Regine attended elementary school when the war broke out. Her sister Odette, who had won first prize in a piano competition, studied in a music conservatory. Following the German invasion of France in May 1940, the family went to Pornic (the port of the Loire-Atlantique), where two aunts were living. Upon their return several weeks later, the atmosphere was different. Regine continued school but she was afraid. Though her parents had become naturalized French citizens in 1927 they still felt endangered. Regine's parents were able to work in their store until 1941, when they were forced to hang a poster in their store labeling it as a Jewish enterprise. Later that year their store and apartment were both confiscated by the authorities, and they had to move to another apartment. They even had to pay for this confiscation. Regine's mother found a large apartment for them in the Marais, countering her husband's objections with the argument that "if we have only six months to live, we will live well." That same year, Odette went to work for the UGIF as a social worker. In June 1942, Jews were forbidden to enter parks, gardens, theaters and movies and were allowed into stores only one hour a day. Also, curfew was imposed and this was difficult to observe. In 1942 many French Jews, including friends and relatives, were rounded-up and deported. They survived the large round up of the Vel d'Hiv when for some reason the police never entered their apartment. On July 18, 1943, Odette returned home and said she heard there would be another round-up that night and that they had to hide Regine and Dina. Odette brought her younger sisters to her professor, Mme. Cheverry until she could make further arrangements. Upon their arrival, they were told to remove their yellow stars and Mme. Cheverry burnt them. They remained a week with her until they were able to reach a farm in La Chalopiniere. They had false papers under the names Regine and Dina Gartelot that allowed them to become non-Jewish war refugees sent to the country to eat better. The sisters were extremely unhappy there, but they were afraid to complain and add to their parents' worries. Since they had been placed there by their own parents no social agency came to see what was going on. Meanwhile their brother Georges had moved to the south and had joined the resistance group, La Sixieme, smuggling money and notes to people. He managed to visit his two sisters in La Chalopinierre at Christmas time. They told him about their situation, and in April one of Regine's non-Jewish aunts arrived to escort the girls to Paris. They spent a short time with their parents until Mme. Cheverry found a new rescuer Mme. Cherrier, in the town of Charolles, agreed to take the two sisters for the price of room and board. Unlike the previous home, they provided the girls with a loving environment, care, and devotion. They lived like other non-Jewish French children. The sisters attended school, and Regine even studied Latin. On Easter and Christmas they accompanied the Cherriers to church. Regine constantly worried that someone would notice that she did not know what she was doing, and during mass she silently recited the Jewish prayer "Shema Yisrael." In June 1944 a non-Jewish friend came to warn the girls that they needed to leave the Cherrier home since two French police had discovered their address during a search of their parents' apartment. After a short while they were able to return safely. All of Regine's immediate family survived the war. The Allies entered Charolles on September 4, 1944, a few weeks after the liberation of Paris. Regine's mother and older sister visited her and Dina in Charolles. However, because of the postwar difficulties of Parisian life, Regine's mother decided that her younger daughters should remain in Charolles for another year. Regine completed high school feeling totally alienated from her French classmates. She had two Jewish friends with whom she felt at ease. She didn't understand why she survived when so many others were killed. She availed herself of an opportunity to visit Israel with a group of French students, and in 1955 decided to remain there. Regine went to a kibbutz in the Negev where she met her future husband, Eliyahu Avihail. Today Rivka Avihail has six children, thirty-one grandchildren and two great-grandchildren. In 1987 Yad Vashem recognized Georgette Cheverry as Righteous Among the Nations.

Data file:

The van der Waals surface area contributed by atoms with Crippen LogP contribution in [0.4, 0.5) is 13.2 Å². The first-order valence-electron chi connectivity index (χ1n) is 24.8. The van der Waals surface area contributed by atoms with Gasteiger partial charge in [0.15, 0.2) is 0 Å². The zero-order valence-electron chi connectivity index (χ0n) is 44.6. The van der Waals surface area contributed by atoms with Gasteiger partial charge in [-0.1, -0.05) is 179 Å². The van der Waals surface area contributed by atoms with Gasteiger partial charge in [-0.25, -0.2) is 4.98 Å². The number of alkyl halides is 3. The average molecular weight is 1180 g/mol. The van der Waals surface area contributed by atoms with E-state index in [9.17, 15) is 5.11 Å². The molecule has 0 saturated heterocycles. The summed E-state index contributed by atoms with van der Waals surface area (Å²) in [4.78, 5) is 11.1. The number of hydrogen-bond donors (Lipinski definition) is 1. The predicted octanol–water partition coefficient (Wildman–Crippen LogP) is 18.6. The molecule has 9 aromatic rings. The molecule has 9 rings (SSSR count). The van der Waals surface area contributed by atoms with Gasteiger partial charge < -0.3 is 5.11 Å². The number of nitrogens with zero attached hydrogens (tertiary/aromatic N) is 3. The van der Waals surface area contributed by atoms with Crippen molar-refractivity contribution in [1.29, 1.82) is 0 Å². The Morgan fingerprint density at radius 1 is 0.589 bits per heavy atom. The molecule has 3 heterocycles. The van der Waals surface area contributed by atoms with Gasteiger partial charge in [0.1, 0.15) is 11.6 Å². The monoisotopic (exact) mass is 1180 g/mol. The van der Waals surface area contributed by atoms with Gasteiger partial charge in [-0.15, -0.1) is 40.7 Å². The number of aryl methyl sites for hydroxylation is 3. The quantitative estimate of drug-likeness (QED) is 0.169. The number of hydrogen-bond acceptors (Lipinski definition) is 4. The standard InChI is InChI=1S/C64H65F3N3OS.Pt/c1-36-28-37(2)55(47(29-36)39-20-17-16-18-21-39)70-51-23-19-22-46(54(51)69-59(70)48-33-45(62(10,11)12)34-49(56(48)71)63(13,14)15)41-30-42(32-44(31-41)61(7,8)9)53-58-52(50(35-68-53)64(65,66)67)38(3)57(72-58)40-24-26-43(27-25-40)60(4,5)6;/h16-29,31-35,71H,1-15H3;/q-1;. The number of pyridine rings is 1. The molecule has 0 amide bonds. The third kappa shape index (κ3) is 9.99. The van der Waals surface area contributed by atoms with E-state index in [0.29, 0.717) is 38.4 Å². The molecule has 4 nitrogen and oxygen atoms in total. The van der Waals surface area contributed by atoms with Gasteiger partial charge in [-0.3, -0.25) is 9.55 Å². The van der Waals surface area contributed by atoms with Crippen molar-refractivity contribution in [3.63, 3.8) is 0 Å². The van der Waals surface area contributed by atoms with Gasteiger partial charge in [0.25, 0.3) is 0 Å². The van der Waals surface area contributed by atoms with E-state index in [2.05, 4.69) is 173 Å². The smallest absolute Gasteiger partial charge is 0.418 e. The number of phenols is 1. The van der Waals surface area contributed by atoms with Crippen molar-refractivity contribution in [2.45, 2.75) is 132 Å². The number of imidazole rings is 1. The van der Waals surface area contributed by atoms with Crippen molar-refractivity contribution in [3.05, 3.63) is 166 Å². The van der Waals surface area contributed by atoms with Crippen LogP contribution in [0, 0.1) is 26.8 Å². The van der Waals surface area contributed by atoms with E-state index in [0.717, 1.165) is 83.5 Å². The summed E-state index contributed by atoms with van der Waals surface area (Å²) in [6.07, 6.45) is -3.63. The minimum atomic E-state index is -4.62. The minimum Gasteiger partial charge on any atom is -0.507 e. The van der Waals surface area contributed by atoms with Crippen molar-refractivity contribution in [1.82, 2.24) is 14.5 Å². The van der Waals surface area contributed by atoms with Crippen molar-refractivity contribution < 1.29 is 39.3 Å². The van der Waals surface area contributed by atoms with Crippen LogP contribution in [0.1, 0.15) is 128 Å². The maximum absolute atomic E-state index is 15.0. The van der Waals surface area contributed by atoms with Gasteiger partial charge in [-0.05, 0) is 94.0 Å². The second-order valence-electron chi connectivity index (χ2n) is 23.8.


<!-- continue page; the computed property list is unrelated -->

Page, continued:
Record last modified:
    2006-05-08 00:00:00